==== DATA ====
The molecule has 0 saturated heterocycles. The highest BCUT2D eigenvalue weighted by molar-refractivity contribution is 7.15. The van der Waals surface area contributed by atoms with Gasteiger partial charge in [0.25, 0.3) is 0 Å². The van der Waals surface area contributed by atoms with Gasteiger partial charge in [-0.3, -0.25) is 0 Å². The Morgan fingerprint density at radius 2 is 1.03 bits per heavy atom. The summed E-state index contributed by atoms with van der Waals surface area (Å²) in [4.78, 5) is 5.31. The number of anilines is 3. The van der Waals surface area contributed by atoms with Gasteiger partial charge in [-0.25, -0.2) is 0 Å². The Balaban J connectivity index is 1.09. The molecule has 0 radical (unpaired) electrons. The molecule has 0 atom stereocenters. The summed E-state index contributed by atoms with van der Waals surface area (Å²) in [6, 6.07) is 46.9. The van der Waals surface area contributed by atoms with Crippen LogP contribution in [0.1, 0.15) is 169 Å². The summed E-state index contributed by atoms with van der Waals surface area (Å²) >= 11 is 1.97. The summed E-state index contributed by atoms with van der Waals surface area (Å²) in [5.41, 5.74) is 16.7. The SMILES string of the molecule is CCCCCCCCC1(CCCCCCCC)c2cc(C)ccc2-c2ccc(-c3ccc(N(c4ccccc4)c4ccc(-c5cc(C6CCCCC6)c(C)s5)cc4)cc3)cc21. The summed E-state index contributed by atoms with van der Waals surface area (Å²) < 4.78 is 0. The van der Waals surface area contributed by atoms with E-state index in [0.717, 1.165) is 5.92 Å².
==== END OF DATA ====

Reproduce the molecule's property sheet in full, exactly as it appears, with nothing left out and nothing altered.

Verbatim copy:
The molecule has 0 saturated heterocycles. The highest BCUT2D eigenvalue weighted by molar-refractivity contribution is 7.15. The van der Waals surface area contributed by atoms with Gasteiger partial charge in [0.25, 0.3) is 0 Å². The van der Waals surface area contributed by atoms with Gasteiger partial charge in [-0.3, -0.25) is 0 Å². The Morgan fingerprint density at radius 2 is 1.03 bits per heavy atom. The summed E-state index contributed by atoms with van der Waals surface area (Å²) in [4.78, 5) is 5.31. The number of anilines is 3. The van der Waals surface area contributed by atoms with Gasteiger partial charge in [-0.25, -0.2) is 0 Å². The Balaban J connectivity index is 1.09. The molecule has 0 radical (unpaired) electrons. The molecule has 0 atom stereocenters. The summed E-state index contributed by atoms with van der Waals surface area (Å²) in [6, 6.07) is 46.9. The van der Waals surface area contributed by atoms with Crippen LogP contribution in [0.1, 0.15) is 169 Å². The summed E-state index contributed by atoms with van der Waals surface area (Å²) >= 11 is 1.97. The summed E-state index contributed by atoms with van der Waals surface area (Å²) in [5.41, 5.74) is 16.7. The SMILES string of the molecule is CCCCCCCCC1(CCCCCCCC)c2cc(C)ccc2-c2ccc(-c3ccc(N(c4ccccc4)c4ccc(-c5cc(C6CCCCC6)c(C)s5)cc4)cc3)cc21. The summed E-state index contributed by atoms with van der Waals surface area (Å²) < 4.78 is 0. The van der Waals surface area contributed by atoms with E-state index in [0.717, 1.165) is 5.92 Å².